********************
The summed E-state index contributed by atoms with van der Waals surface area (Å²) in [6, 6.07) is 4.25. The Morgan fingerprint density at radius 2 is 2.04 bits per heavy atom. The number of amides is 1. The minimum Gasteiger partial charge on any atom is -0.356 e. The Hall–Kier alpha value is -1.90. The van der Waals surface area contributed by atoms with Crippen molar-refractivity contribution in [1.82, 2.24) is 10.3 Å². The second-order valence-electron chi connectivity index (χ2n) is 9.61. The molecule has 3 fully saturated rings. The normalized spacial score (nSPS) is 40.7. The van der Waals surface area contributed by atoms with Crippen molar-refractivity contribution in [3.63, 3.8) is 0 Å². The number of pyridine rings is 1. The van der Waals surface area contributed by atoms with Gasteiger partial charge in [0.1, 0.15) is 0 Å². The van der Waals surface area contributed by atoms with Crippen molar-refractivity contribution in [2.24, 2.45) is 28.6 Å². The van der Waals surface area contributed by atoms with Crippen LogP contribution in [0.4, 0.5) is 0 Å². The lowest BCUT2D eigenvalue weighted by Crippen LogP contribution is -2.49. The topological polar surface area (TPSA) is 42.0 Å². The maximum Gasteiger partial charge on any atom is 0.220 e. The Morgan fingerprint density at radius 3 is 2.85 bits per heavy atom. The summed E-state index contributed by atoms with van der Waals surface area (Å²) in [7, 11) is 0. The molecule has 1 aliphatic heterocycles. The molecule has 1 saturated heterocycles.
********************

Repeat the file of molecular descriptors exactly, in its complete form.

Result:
The summed E-state index contributed by atoms with van der Waals surface area (Å²) in [6, 6.07) is 4.25. The Morgan fingerprint density at radius 2 is 2.04 bits per heavy atom. The number of amides is 1. The minimum Gasteiger partial charge on any atom is -0.356 e. The Hall–Kier alpha value is -1.90. The van der Waals surface area contributed by atoms with Crippen molar-refractivity contribution in [1.82, 2.24) is 10.3 Å². The second-order valence-electron chi connectivity index (χ2n) is 9.61. The molecule has 3 fully saturated rings. The normalized spacial score (nSPS) is 40.7. The van der Waals surface area contributed by atoms with Crippen molar-refractivity contribution in [3.63, 3.8) is 0 Å². The number of pyridine rings is 1. The van der Waals surface area contributed by atoms with Gasteiger partial charge in [0.1, 0.15) is 0 Å². The van der Waals surface area contributed by atoms with Crippen molar-refractivity contribution in [2.24, 2.45) is 28.6 Å². The van der Waals surface area contributed by atoms with Crippen LogP contribution in [0.4, 0.5) is 0 Å². The lowest BCUT2D eigenvalue weighted by Crippen LogP contribution is -2.49. The topological polar surface area (TPSA) is 42.0 Å². The maximum Gasteiger partial charge on any atom is 0.220 e. The Morgan fingerprint density at radius 3 is 2.85 bits per heavy atom. The summed E-state index contributed by atoms with van der Waals surface area (Å²) in [7, 11) is 0. The molecule has 1 aliphatic heterocycles. The molecule has 1 saturated heterocycles.